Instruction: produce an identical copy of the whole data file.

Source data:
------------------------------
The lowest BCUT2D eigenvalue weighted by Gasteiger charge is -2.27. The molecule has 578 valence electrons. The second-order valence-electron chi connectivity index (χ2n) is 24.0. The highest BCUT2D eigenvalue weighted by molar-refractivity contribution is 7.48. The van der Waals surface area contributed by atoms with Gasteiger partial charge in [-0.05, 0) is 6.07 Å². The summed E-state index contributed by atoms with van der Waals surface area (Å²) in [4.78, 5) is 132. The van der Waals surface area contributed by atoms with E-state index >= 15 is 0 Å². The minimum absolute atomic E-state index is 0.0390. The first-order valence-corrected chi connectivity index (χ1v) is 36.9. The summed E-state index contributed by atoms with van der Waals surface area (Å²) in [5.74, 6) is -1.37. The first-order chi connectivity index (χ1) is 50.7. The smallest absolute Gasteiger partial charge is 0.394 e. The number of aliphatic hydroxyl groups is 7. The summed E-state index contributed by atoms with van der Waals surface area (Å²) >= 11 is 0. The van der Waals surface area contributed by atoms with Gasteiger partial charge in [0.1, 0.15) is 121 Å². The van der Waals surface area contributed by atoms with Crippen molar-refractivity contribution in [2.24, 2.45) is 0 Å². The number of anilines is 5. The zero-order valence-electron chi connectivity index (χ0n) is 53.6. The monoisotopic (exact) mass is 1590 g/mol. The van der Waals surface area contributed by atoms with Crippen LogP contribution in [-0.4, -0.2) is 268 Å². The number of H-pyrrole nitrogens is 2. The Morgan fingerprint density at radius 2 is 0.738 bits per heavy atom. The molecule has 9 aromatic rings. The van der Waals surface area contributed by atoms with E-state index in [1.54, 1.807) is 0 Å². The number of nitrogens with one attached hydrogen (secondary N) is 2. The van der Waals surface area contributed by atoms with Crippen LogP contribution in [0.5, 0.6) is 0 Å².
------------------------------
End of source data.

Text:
The lowest BCUT2D eigenvalue weighted by Gasteiger charge is -2.27. The molecule has 578 valence electrons. The second-order valence-electron chi connectivity index (χ2n) is 24.0. The highest BCUT2D eigenvalue weighted by molar-refractivity contribution is 7.48. The van der Waals surface area contributed by atoms with Gasteiger partial charge in [-0.05, 0) is 6.07 Å². The summed E-state index contributed by atoms with van der Waals surface area (Å²) in [4.78, 5) is 132. The van der Waals surface area contributed by atoms with E-state index >= 15 is 0 Å². The minimum absolute atomic E-state index is 0.0390. The first-order valence-corrected chi connectivity index (χ1v) is 36.9. The summed E-state index contributed by atoms with van der Waals surface area (Å²) in [5.74, 6) is -1.37. The first-order chi connectivity index (χ1) is 50.7. The smallest absolute Gasteiger partial charge is 0.394 e. The number of aliphatic hydroxyl groups is 7. The summed E-state index contributed by atoms with van der Waals surface area (Å²) >= 11 is 0. The van der Waals surface area contributed by atoms with Gasteiger partial charge in [0.1, 0.15) is 121 Å². The van der Waals surface area contributed by atoms with Crippen molar-refractivity contribution in [2.24, 2.45) is 0 Å². The number of anilines is 5. The zero-order valence-electron chi connectivity index (χ0n) is 53.6. The monoisotopic (exact) mass is 1590 g/mol. The van der Waals surface area contributed by atoms with Crippen LogP contribution in [-0.4, -0.2) is 268 Å². The number of H-pyrrole nitrogens is 2. The Morgan fingerprint density at radius 2 is 0.738 bits per heavy atom. The molecule has 9 aromatic rings. The van der Waals surface area contributed by atoms with E-state index in [1.54, 1.807) is 0 Å². The number of nitrogens with one attached hydrogen (secondary N) is 2. The van der Waals surface area contributed by atoms with Crippen LogP contribution in [0.5, 0.6) is 0 Å².